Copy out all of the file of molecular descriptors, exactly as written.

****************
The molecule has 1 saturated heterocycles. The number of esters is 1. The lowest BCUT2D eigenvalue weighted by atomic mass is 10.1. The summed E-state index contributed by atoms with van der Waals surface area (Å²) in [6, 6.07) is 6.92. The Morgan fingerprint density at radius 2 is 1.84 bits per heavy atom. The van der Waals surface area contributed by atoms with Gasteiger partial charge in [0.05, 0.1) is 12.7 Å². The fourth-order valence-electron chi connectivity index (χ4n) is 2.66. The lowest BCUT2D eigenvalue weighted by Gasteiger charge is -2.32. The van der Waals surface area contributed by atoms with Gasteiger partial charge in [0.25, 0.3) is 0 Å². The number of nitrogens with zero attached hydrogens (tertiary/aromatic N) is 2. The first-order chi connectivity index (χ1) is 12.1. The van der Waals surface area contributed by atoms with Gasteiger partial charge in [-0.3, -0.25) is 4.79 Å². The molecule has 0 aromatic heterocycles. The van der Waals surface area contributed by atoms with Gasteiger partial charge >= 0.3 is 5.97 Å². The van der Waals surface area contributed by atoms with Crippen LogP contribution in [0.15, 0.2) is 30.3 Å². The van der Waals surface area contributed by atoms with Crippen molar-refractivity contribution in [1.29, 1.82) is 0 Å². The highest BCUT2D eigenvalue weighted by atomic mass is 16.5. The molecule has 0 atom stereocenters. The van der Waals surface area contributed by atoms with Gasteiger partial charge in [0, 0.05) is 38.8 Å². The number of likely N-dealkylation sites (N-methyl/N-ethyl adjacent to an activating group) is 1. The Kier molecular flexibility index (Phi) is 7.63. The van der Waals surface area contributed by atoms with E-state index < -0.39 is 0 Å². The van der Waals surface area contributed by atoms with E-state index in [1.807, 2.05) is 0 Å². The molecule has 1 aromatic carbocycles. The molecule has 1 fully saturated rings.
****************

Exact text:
The molecule has 1 saturated heterocycles. The number of esters is 1. The lowest BCUT2D eigenvalue weighted by atomic mass is 10.1. The summed E-state index contributed by atoms with van der Waals surface area (Å²) in [6, 6.07) is 6.92. The Morgan fingerprint density at radius 2 is 1.84 bits per heavy atom. The van der Waals surface area contributed by atoms with Gasteiger partial charge in [0.05, 0.1) is 12.7 Å². The fourth-order valence-electron chi connectivity index (χ4n) is 2.66. The lowest BCUT2D eigenvalue weighted by Gasteiger charge is -2.32. The van der Waals surface area contributed by atoms with Gasteiger partial charge in [0.25, 0.3) is 0 Å². The number of nitrogens with zero attached hydrogens (tertiary/aromatic N) is 2. The first-order chi connectivity index (χ1) is 12.1. The van der Waals surface area contributed by atoms with Gasteiger partial charge in [-0.3, -0.25) is 4.79 Å². The molecule has 0 aromatic heterocycles. The van der Waals surface area contributed by atoms with Gasteiger partial charge >= 0.3 is 5.97 Å². The van der Waals surface area contributed by atoms with Crippen LogP contribution in [0.15, 0.2) is 30.3 Å². The van der Waals surface area contributed by atoms with Crippen molar-refractivity contribution in [1.29, 1.82) is 0 Å². The highest BCUT2D eigenvalue weighted by atomic mass is 16.5. The molecule has 0 atom stereocenters. The van der Waals surface area contributed by atoms with Gasteiger partial charge in [0, 0.05) is 38.8 Å². The number of likely N-dealkylation sites (N-methyl/N-ethyl adjacent to an activating group) is 1. The Kier molecular flexibility index (Phi) is 7.63. The van der Waals surface area contributed by atoms with E-state index < -0.39 is 0 Å². The van der Waals surface area contributed by atoms with E-state index in [1.807, 2.05) is 0 Å². The molecule has 1 aromatic carbocycles. The molecule has 1 fully saturated rings.